How Fast Can Your Company Afford to Grow?
Everyone knows that starting a business requires cash, and growing a business requires even more—for working capital, facilities and equipment, and operating expenses. But few people understand that a profitable company that tries to grow too fast can run out of cash—even if its products are great successes. A key challenge for managers of any growing concern, then, is to strike the proper balance between consuming cash and generating it. Fail to strike that balance, and even a thriving company can soon find itself out of business—a victim of its own success.
Fortunately, there’s a straightforward way to calculate the growth rate a company’s current operations can sustain and, conversely, the point at which it would need to adjust operations or find new funding to support its growth. In this article, we will lay out a framework for managing growth that takes into account three critical factors:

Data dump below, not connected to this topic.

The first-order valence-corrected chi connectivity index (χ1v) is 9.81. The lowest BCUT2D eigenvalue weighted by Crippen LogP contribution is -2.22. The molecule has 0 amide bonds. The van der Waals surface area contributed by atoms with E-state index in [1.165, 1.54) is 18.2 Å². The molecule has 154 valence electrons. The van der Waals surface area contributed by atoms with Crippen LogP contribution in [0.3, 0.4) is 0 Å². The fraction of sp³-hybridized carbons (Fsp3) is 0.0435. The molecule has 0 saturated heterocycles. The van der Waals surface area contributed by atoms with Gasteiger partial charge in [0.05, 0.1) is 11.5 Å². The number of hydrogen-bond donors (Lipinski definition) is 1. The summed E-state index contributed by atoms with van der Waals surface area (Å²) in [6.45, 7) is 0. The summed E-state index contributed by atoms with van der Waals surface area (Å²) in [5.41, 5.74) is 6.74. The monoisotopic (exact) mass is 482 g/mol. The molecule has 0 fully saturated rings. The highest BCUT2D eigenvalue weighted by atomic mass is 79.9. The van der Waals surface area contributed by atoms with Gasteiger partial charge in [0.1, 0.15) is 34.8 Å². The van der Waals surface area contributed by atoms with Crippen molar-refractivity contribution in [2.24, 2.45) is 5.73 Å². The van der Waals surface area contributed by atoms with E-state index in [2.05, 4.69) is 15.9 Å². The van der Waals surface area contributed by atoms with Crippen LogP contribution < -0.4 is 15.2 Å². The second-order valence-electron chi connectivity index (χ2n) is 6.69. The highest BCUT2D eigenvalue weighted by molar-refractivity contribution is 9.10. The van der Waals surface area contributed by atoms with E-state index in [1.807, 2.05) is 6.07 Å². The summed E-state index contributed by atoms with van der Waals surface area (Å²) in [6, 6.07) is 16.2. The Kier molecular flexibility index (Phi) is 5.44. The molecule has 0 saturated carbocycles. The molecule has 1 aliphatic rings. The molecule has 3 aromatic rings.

1. A company’s operating cash cycle—the amount of time the company’s money is tied up in inventory and other current assets before the company is paid for the goods and services it produces.
2. The amount of cash needed to finance each dollar of sales, including working capital and operating expenses.
3. The amount of cash generated by each dollar of sales.
Reprinted by permission of Harvard Business Review, “How Fast Can Your Company Afford to Grow?” by Neil C. Churchill and John W. Mullins, May 2001. Copyright © 2001 Harvard Business School ...